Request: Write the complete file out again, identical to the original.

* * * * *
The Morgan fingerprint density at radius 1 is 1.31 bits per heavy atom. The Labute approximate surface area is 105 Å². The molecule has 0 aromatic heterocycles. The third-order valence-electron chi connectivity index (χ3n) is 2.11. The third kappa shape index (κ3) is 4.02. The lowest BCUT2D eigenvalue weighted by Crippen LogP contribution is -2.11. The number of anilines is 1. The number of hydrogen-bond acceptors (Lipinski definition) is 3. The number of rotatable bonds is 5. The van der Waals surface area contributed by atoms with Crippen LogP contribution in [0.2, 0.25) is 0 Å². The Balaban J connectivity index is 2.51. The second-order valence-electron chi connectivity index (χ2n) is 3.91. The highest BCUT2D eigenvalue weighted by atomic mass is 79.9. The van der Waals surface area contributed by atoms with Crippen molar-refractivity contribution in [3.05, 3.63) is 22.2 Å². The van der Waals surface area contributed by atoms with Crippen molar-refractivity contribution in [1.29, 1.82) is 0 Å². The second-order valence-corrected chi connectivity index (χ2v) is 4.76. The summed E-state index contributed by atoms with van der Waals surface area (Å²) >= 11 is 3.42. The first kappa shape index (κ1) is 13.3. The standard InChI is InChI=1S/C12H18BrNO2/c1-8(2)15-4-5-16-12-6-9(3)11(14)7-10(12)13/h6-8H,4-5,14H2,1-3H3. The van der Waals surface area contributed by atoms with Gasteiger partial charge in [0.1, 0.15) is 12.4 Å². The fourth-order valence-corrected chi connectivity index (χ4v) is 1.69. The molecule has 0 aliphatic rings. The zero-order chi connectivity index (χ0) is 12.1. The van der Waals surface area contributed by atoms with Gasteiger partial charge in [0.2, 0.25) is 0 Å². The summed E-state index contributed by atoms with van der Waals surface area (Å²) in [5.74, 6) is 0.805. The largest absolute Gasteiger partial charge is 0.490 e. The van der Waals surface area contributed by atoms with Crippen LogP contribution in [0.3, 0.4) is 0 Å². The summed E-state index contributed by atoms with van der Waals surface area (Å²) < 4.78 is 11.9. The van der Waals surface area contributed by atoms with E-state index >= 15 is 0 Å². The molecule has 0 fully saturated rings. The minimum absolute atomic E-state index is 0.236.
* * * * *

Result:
The Morgan fingerprint density at radius 1 is 1.31 bits per heavy atom. The Labute approximate surface area is 105 Å². The molecule has 0 aromatic heterocycles. The third-order valence-electron chi connectivity index (χ3n) is 2.11. The third kappa shape index (κ3) is 4.02. The lowest BCUT2D eigenvalue weighted by Crippen LogP contribution is -2.11. The number of anilines is 1. The number of hydrogen-bond acceptors (Lipinski definition) is 3. The number of rotatable bonds is 5. The van der Waals surface area contributed by atoms with Crippen LogP contribution in [0.2, 0.25) is 0 Å². The Balaban J connectivity index is 2.51. The second-order valence-electron chi connectivity index (χ2n) is 3.91. The highest BCUT2D eigenvalue weighted by atomic mass is 79.9. The van der Waals surface area contributed by atoms with Crippen molar-refractivity contribution in [3.05, 3.63) is 22.2 Å². The van der Waals surface area contributed by atoms with Crippen molar-refractivity contribution in [1.29, 1.82) is 0 Å². The second-order valence-corrected chi connectivity index (χ2v) is 4.76. The summed E-state index contributed by atoms with van der Waals surface area (Å²) >= 11 is 3.42. The first kappa shape index (κ1) is 13.3. The standard InChI is InChI=1S/C12H18BrNO2/c1-8(2)15-4-5-16-12-6-9(3)11(14)7-10(12)13/h6-8H,4-5,14H2,1-3H3. The van der Waals surface area contributed by atoms with Gasteiger partial charge in [0.1, 0.15) is 12.4 Å². The fourth-order valence-corrected chi connectivity index (χ4v) is 1.69. The molecule has 0 aliphatic rings. The zero-order chi connectivity index (χ0) is 12.1. The van der Waals surface area contributed by atoms with Gasteiger partial charge in [0.2, 0.25) is 0 Å². The summed E-state index contributed by atoms with van der Waals surface area (Å²) in [5.74, 6) is 0.805. The largest absolute Gasteiger partial charge is 0.490 e. The van der Waals surface area contributed by atoms with Crippen LogP contribution in [0.3, 0.4) is 0 Å². The summed E-state index contributed by atoms with van der Waals surface area (Å²) < 4.78 is 11.9. The van der Waals surface area contributed by atoms with E-state index >= 15 is 0 Å². The molecule has 0 fully saturated rings. The minimum absolute atomic E-state index is 0.236.